Crooked Hillary

Not all arguments involve fundamental disagreements. Those that do, however, come along with a couple of challenges. One challenge regards the consequences of the disagreement.  There are many, but I only want to talk about one. When A disagrees with B about some proposition p , then A impugns B’s competence, intelligence, or perhaps morality. That’s why people enter into such discussions in the first place–i.e., to levy these accusations and, hopefully, adjust the behavior or ideas of their interlocutor.

It’s frustrating to me, therefore, that people confuse these necessary concomitants of argument as somehow wrong or out of bounds. It’s especially frustrating when these people ought to know better. Here’s an example I stumbled over in the Chicago Tribune:

If Trump pursued the politics of resentment in courting white, working-class voters and their rural cousins, Democrats succumbed to what I call “the politics of righteousness” in overlooking their concerns and underestimating their power. By righteousness I mean the tendency of the Democratic Party to assume ownership of the moral high ground whenever cultural values and social norms are at issue in American politics — and to presume that those who disagree are, as Hillary Clinton put it, “a basket of deplorables.”

Aside from the false claims about “overlooking their concerns,” the assumption of “ownership of the moral high ground” is just what a debate about moral issues involves for Pete’s sake. What do you call people who call other people “Crooked Hillary”? That’s a moral position if there ever was one. Need we talk about abortion, gay marriage, or any of the other issues that are properly characterized as moral issues?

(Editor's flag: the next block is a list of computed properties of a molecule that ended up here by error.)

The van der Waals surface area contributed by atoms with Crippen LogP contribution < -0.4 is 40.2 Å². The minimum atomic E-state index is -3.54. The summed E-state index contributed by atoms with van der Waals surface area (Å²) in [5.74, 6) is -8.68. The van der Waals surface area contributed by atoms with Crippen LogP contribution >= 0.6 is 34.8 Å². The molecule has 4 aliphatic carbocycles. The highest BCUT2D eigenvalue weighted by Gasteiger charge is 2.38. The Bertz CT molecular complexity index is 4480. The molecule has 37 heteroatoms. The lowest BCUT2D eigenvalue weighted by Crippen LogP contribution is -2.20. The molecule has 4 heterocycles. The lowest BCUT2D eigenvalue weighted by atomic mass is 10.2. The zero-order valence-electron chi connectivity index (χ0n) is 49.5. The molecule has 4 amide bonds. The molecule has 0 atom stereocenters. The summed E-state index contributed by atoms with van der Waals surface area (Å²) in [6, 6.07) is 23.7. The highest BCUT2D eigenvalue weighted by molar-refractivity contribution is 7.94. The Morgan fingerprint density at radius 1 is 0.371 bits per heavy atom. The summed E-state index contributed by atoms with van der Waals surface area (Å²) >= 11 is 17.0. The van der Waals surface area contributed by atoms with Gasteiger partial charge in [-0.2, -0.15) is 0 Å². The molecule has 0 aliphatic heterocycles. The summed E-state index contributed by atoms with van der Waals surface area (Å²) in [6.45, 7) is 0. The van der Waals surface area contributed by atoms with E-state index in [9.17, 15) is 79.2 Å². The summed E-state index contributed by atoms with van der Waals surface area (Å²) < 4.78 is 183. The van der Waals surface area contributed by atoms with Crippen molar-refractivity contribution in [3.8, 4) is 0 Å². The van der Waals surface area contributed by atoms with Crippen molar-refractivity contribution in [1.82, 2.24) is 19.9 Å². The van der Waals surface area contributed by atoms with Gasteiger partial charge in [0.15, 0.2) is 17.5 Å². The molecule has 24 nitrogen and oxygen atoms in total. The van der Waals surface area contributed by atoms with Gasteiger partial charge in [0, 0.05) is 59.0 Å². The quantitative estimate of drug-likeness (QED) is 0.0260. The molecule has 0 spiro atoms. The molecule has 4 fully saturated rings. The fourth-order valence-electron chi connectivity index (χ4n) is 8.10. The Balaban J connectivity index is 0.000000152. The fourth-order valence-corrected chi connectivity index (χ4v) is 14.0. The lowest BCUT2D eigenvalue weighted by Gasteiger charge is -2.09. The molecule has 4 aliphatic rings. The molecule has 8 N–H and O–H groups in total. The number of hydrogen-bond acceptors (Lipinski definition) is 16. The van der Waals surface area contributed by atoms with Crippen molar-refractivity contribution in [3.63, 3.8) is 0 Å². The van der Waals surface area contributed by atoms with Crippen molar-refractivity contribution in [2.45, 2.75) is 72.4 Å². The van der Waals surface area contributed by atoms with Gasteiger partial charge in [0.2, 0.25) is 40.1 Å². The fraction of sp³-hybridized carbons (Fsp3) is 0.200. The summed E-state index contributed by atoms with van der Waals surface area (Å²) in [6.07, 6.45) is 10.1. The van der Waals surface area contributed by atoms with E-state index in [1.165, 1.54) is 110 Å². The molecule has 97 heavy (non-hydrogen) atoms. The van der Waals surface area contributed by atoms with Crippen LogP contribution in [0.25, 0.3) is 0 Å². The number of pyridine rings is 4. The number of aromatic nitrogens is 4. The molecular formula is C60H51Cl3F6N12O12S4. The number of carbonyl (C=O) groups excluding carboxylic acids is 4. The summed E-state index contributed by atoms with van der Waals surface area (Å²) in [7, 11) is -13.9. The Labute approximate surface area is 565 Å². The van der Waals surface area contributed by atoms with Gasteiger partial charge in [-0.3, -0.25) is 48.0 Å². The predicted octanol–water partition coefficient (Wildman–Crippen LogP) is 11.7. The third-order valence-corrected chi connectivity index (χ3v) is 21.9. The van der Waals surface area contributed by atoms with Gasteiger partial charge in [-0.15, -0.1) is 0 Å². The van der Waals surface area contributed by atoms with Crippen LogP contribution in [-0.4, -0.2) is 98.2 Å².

It’s a waste of time and energy to focus on garbage like this. We all take the moral high ground in moral debates where we hold some definite position. That’s how you play.

2 thoughts on “Crooked Hillary”

  1. Further, I think it is important to point out that this conclusion also holds less obviously moral discussions. We argue about matters of fact AND the epistemic virtue of the the interlocutor in cases where they intransigently hold on to irrational views when evidence of their irrationality is adequately presented within the discourse.

  2. That seems right to me, Jem. Indeed, on a virtue theory of argument, epistemic questions are fundamentally moral questions.

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